"We're now in a very active hurricane era," confirms Dr. Gerry Bell, a seasonal hurricane forecaster for the National Oceanic and Atmospheric Administration (NOAA). "Last year was very active, the year before that was very active. …This active hurricane era began in 1995. Since 1995, nine out of the last 11 hurricanes seasons have above normal."
Bell tells Russ Mitchell of The Saturday Early Show hurricane activity comes in cycles that can last several decades.
It seems, Mitchell observes, Mother Nature has mood swings.
"The previous active hurricane era was during the 1950s and 60s. Then we were pretty inactive for about a 25 year period, from 1970 to 1994, and now we're back in an active hurricane era," Bell points out.
In the '50s and '60s, the Gulf Coast was hit hard and often, as storms such as Audrey, Donna, Betsy and Camille came ashore. In the '70s and '80s, that same region had only one major hurricane, Frederic, which hit Mobile, Ala. in 1979.
But since 1990, the number of big hurricanes in the Gulf region is up again and, says Bell, there's no end in sight: "We can expect continued high levels of hurricane activities and high levels of hurricane landfalls for the next decade, or perhaps even longer."
"Those rainfall patterns tend to last for 20 to 30 years at a time," he explains, "and as a result, so do the wind and air pressure patterns over the Atlantic that control hurricane activity."
There are other factors as well, such as warm water, which hurricanes feed off.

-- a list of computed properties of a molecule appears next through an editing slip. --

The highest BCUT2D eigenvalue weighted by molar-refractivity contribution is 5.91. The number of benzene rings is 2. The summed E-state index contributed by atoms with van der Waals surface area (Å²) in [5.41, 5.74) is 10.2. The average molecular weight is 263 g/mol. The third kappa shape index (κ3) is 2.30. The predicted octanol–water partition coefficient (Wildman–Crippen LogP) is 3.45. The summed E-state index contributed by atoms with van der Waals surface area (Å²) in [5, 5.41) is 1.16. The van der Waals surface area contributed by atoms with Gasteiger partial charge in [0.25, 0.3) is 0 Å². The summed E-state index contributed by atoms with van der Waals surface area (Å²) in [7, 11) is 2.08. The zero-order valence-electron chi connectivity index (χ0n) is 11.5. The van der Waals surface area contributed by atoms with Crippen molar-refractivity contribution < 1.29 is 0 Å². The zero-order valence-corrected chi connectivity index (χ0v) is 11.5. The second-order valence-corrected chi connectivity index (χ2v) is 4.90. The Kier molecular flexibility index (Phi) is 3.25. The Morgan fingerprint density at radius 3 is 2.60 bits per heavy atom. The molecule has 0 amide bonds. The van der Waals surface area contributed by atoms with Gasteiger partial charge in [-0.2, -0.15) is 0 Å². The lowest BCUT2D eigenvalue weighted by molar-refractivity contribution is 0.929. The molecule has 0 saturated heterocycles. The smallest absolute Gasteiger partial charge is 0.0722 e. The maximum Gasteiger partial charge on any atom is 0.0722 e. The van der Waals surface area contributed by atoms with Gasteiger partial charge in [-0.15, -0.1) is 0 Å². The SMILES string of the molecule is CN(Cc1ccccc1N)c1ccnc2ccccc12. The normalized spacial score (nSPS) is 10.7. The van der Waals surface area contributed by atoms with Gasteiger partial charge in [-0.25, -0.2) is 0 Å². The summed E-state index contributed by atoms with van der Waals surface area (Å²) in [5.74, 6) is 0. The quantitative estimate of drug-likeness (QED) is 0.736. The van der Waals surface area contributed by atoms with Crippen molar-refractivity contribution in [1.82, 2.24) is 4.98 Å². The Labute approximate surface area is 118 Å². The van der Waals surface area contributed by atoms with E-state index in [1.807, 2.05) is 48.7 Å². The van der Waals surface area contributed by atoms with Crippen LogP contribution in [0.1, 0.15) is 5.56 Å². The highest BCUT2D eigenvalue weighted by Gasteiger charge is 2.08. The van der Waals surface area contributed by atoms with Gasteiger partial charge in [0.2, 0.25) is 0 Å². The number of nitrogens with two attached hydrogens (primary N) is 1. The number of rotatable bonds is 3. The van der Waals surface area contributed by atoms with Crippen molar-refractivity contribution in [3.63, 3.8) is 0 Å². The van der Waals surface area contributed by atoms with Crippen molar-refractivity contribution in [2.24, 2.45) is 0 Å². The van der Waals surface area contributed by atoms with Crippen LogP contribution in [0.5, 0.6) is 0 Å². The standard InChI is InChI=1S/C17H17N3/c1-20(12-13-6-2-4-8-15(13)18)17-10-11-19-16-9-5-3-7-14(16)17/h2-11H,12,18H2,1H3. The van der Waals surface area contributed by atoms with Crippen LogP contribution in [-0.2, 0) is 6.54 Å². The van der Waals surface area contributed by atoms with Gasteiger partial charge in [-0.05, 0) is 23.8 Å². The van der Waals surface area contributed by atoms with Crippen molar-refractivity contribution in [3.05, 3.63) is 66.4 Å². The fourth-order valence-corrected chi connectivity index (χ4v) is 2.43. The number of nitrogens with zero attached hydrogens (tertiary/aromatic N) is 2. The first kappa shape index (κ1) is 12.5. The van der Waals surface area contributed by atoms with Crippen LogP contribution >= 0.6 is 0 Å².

Sea surface temperatures have risen, Pinkston notes, but scientists point out that ocean temperatures go through cycles as well, and that we're in a warm cycle.
Still, many in the field believe global warming may be at least a contributing factor in increased water temperatures.
"The water temperature is quite essential to the strength of a hurricane, and it only takes 2 to 4 degrees Fahrenheit to be the difference, to being able to support a Category 3 hurricane and a Category 5 hurricane," says Michael Schlacter, a meteorologist with Weather 2000. "So (whether) it's global warming, the cycles, or just a hot summer, those little bits of increase in temperature can mean a big difference in how severe the storms are."
How concerned should people be who live in an area that's susceptible to hurricanes?
"I would be very concerned," Schlacter warns. "As far as Americans love being near the beach, and as far as we have severe weather that's constantly threatening these coastlines, it's kind of a teeter-totter that we're going to be living with for some time."